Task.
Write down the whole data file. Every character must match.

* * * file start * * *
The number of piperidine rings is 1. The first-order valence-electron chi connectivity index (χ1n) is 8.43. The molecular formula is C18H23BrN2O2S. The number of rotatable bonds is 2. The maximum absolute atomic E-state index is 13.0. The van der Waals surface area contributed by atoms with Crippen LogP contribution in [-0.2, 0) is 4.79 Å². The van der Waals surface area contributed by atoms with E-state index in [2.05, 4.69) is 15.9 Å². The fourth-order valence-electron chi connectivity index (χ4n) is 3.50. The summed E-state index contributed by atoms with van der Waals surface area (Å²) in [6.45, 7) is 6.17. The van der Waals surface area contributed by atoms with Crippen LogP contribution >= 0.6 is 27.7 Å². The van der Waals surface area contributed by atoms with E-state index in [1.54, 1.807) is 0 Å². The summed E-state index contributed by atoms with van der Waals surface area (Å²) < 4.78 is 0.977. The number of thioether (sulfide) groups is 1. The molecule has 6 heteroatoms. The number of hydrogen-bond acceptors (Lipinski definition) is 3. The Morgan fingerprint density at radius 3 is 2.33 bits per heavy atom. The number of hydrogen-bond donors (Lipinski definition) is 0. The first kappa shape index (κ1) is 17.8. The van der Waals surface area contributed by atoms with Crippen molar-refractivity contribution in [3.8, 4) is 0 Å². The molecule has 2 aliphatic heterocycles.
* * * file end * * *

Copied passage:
The number of piperidine rings is 1. The first-order valence-electron chi connectivity index (χ1n) is 8.43. The molecular formula is C18H23BrN2O2S. The number of rotatable bonds is 2. The maximum absolute atomic E-state index is 13.0. The van der Waals surface area contributed by atoms with Crippen LogP contribution in [-0.2, 0) is 4.79 Å². The van der Waals surface area contributed by atoms with E-state index in [2.05, 4.69) is 15.9 Å². The fourth-order valence-electron chi connectivity index (χ4n) is 3.50. The summed E-state index contributed by atoms with van der Waals surface area (Å²) in [6.45, 7) is 6.17. The van der Waals surface area contributed by atoms with Crippen LogP contribution >= 0.6 is 27.7 Å². The van der Waals surface area contributed by atoms with E-state index in [1.54, 1.807) is 0 Å². The summed E-state index contributed by atoms with van der Waals surface area (Å²) < 4.78 is 0.977. The number of thioether (sulfide) groups is 1. The molecule has 6 heteroatoms. The number of hydrogen-bond acceptors (Lipinski definition) is 3. The Morgan fingerprint density at radius 3 is 2.33 bits per heavy atom. The number of hydrogen-bond donors (Lipinski definition) is 0. The first kappa shape index (κ1) is 17.8. The van der Waals surface area contributed by atoms with Crippen molar-refractivity contribution in [3.8, 4) is 0 Å². The molecule has 2 aliphatic heterocycles.